The use of selective cyclooxygenase (COX)-2 inhibitors, with improved side-effect profiles, is likely to replace the use of nonselective agents. [4, 5, 6]  In turn, selective prostaglandin inhibitors may replace these agents, as it seems plausible that prostaglandin E2 is important in the pathogenesis of HO. Some evidence suggests that radiation therapy (RT) is safe and effective in the prophylaxis of HO [7] ; further research is required to define its role more precisely.



Operative treatment of HO is difficult and thus seldom performed, because pain relief is poor and improvements in ROM may not be sustained. Removal of heterotopic bone is technically difficult because the abnormal bone does not confine itself to the normal tissue planes. Furthermore, normal anatomic landmarks may be obscured. Consequently, to visualize the HO so that it can be excised, an extensile surgical exposure is required.

The HO itself is typically fragile and friable and not readily removed from the soft tissues; it is embedded and blended into the soft tissues. Surgical removal may involve substantial blood loss and incomplete excision, and the risks of recurrence are high. Surgeons attempting the procedure need to be familiar with the relevant surgical approaches to the affected region and to understand how to safely enlarge and extend the wounds.



Like the etiology (see below), the pathophysiology of HO is not completely understood. Once the osteogenic cells are stimulated, they begin to form osteoid, which in turn develops into mature HO. The underlying process is thought to be an inflammatory process in response to local tissue trauma. [8]

BMP is believed to be important in regulating the development of HO. The heterotopic bone is metabolically very active and contains more osteoblasts than ordinary bone. In addition, the tissue does not follow anatomic tissue planes and is generally more diffuse in nature than normal bone. The presence of the HO surrounding the bones and joints may affect the function of the normal soft tissues around them. Cases of HO causing ankylosis have been reported.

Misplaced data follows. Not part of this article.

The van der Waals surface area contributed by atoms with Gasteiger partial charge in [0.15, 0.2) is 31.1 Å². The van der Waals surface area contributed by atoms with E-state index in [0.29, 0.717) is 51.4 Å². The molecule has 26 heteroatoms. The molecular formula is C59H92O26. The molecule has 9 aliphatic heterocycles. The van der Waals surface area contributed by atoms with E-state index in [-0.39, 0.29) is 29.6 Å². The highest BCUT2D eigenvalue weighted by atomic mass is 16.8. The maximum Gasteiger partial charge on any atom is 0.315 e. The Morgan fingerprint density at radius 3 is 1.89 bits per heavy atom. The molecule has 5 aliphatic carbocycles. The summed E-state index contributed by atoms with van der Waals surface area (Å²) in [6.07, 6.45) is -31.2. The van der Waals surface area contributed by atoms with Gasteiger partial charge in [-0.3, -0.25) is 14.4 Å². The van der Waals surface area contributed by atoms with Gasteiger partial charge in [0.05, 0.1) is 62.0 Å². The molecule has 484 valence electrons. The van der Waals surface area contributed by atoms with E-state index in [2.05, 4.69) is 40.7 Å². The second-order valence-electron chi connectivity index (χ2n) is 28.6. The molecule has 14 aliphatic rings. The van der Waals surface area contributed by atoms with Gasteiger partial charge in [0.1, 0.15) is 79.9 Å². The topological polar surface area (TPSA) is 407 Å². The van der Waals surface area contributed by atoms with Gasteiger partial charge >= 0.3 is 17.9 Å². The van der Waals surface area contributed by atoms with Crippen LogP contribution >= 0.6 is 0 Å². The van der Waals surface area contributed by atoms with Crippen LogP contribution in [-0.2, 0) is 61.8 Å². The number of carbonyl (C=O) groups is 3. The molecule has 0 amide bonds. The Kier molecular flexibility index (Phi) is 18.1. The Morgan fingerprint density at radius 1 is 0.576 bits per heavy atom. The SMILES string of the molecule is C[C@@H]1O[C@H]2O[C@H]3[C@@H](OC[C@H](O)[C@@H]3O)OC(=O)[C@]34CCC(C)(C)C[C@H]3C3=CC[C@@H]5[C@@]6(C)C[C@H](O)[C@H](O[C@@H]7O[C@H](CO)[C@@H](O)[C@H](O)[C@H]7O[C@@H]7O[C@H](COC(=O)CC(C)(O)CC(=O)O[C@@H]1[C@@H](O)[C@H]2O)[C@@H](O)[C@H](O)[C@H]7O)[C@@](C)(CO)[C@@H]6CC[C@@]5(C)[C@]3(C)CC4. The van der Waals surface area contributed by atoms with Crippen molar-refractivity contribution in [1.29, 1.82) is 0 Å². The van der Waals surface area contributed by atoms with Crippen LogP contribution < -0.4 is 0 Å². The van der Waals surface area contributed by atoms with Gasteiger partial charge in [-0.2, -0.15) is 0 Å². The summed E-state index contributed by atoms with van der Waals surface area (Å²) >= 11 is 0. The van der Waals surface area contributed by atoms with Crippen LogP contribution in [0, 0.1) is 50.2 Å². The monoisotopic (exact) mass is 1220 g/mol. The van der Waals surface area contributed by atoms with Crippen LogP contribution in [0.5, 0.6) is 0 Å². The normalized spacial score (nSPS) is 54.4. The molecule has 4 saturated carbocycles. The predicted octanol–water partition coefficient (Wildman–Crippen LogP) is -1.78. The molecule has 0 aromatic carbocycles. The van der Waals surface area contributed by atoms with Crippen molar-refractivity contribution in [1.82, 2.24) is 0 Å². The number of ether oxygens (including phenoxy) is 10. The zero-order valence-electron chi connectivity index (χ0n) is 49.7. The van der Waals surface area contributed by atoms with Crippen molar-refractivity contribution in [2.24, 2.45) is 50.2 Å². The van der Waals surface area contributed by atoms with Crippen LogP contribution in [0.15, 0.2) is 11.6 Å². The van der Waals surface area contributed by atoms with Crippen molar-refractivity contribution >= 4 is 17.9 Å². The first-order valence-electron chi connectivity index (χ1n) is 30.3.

The etiology of HO is, to some extent, determined by the type. The rare autosomal dominant condition myositis ossificans progressiva accounts for the inherited metabolic disease in children. Neurogenic HO may occur after head injury, spinal cord injury, infections of the central nervous system (CNS) such as tetanus and polio, CNS tumors, multiple sclerosis, and cerebrovascular accidents. Traumatic HO, the main topic of this article, can be caused by trauma (iatrogenic or other) to bones and joints.

The etiology of traumatic HO remains to be fully defined. Several theories have been advanced. Migrated bone marrow cells have been suggested as a potential cause of osteogenesis in connective tissue. Alternatively, muscle lesions or interstitial hemorrhagic foci have been suggested as a potential cause of muscle degeneration, perivascular connective tissue proliferation, and subsequent bone metaplasia.

A further theory has considered that periosteal damage could induce a differentiation of periarticular osteogenic cells. However, various models exist, and it is thought that the following three conditions must be met for HO to develop: